According to the El Paso Inc., Larry Romero may be facing additional ethics problems because of incomplete financial disclosure forms. In “Romero didn’t reveal home loans on disclosed forms” by David Crowder in the El Paso Inc., on December 21, 2015, the weekly revealed that Romero did not properly disclose the mortgages on two homes he has purchased while in office.
Crowder’s reports points to two home purchases by Larry Romero. The first purchase was in 2014 and the second one was purchased last September. According to the article, Larry Romero bought a home at 3117 Fillmore Ave. for $170,000 in September. The County’s public records database shows a Deed of Trust, dated September 11, 2015, that secures a “Promissory Note” payable to ASLM II Limited Partnership for the amount of $170,000. David Crowder wrote in his article that ASLM II is owned by Malooly Corp.
Unfortunately, the city’s website does not provide copies of the financial disclosure forms required to be filed by city officials. Although they should be readily available, I am now forced to file an open records request asking for a copy of the filings. Because of the holiday’s and the city’s slowness in releasing public records I likely will not get a response until next year.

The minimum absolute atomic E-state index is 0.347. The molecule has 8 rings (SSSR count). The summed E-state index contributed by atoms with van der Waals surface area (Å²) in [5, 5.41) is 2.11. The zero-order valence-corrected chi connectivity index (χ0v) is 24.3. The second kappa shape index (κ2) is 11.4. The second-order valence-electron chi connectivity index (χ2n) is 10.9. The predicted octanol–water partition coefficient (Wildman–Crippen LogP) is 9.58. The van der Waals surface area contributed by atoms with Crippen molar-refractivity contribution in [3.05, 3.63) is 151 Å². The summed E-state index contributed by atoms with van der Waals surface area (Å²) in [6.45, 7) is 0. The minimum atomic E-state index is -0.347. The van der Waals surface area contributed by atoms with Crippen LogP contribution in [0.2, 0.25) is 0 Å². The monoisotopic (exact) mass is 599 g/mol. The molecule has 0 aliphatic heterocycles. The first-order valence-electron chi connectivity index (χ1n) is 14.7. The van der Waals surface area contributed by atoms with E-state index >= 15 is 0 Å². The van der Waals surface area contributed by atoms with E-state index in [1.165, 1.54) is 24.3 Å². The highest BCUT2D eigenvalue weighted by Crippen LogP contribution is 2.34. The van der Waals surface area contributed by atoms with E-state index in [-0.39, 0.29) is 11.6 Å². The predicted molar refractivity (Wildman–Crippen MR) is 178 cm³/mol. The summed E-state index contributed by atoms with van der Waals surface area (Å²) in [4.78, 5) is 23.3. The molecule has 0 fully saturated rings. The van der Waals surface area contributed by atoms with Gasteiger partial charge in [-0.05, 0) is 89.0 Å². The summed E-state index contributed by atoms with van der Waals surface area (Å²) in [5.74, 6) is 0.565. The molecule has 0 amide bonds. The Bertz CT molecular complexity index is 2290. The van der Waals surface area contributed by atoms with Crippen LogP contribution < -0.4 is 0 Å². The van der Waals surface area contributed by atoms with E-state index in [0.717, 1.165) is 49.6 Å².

However, I thought it important to point out the latest in Larry Romero’s continued saga because I am starting to believe that Larry Romero may be leaving office soon.
Yesterday, Larry Romero missed the city council meeting. He asked that he be excused due to illness. As you likely know, city council has asked Larry Romero to resign from several board appointments. As far as I know, he has yet to resign. In addition, Romero is facing ethics complaints over official actions he has taken while in office. Although David Crowder, so far, is the only one to have reported on Romero’s failure to properly file his financial disclosure reports, it is likely that the ethics complaint may be amended or a new one filed as a result.
As the pressure mounts on Larry Romero I am beginning to doubt that he will finish out his term.
The question is whether he will resign on his own volition or will he be forced from office through legal action.
With all of the closures and distractions during the holidays they are the perfect opportunity for Larry Romero to do the right thing and quietly resign his office before the year end. At this point the only thing he can offer his constituency is ending the continued saga that reminds everyone why El Paso is known for its culture of corruption.